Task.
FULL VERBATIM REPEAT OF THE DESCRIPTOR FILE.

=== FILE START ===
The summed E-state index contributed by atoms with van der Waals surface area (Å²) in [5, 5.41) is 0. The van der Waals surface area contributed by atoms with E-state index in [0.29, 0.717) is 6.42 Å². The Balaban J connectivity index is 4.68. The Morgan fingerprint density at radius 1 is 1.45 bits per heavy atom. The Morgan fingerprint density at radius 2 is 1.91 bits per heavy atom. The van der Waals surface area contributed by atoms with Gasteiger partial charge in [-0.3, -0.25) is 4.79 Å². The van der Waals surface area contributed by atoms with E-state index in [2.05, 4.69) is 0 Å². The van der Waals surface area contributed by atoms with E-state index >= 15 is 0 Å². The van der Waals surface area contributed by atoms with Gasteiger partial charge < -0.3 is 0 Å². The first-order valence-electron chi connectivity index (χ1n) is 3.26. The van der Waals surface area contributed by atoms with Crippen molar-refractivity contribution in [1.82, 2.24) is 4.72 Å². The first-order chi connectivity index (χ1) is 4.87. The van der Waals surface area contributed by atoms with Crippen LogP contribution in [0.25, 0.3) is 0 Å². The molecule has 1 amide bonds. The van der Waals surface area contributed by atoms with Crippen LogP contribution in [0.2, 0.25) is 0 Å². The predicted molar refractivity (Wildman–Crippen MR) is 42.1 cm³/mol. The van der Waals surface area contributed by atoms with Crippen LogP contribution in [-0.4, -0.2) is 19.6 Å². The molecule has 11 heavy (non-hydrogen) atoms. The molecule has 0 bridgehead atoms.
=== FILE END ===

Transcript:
The summed E-state index contributed by atoms with van der Waals surface area (Å²) in [5, 5.41) is 0. The van der Waals surface area contributed by atoms with E-state index in [0.29, 0.717) is 6.42 Å². The Balaban J connectivity index is 4.68. The Morgan fingerprint density at radius 1 is 1.45 bits per heavy atom. The Morgan fingerprint density at radius 2 is 1.91 bits per heavy atom. The van der Waals surface area contributed by atoms with Gasteiger partial charge in [-0.3, -0.25) is 4.79 Å². The van der Waals surface area contributed by atoms with E-state index in [2.05, 4.69) is 0 Å². The van der Waals surface area contributed by atoms with E-state index >= 15 is 0 Å². The van der Waals surface area contributed by atoms with Gasteiger partial charge < -0.3 is 0 Å². The first-order valence-electron chi connectivity index (χ1n) is 3.26. The van der Waals surface area contributed by atoms with Crippen molar-refractivity contribution in [1.82, 2.24) is 4.72 Å². The first-order chi connectivity index (χ1) is 4.87. The van der Waals surface area contributed by atoms with Crippen LogP contribution in [0.25, 0.3) is 0 Å². The molecule has 1 amide bonds. The van der Waals surface area contributed by atoms with Crippen LogP contribution in [0.2, 0.25) is 0 Å². The predicted molar refractivity (Wildman–Crippen MR) is 42.1 cm³/mol. The van der Waals surface area contributed by atoms with Crippen LogP contribution in [-0.4, -0.2) is 19.6 Å². The molecule has 11 heavy (non-hydrogen) atoms. The molecule has 0 bridgehead atoms.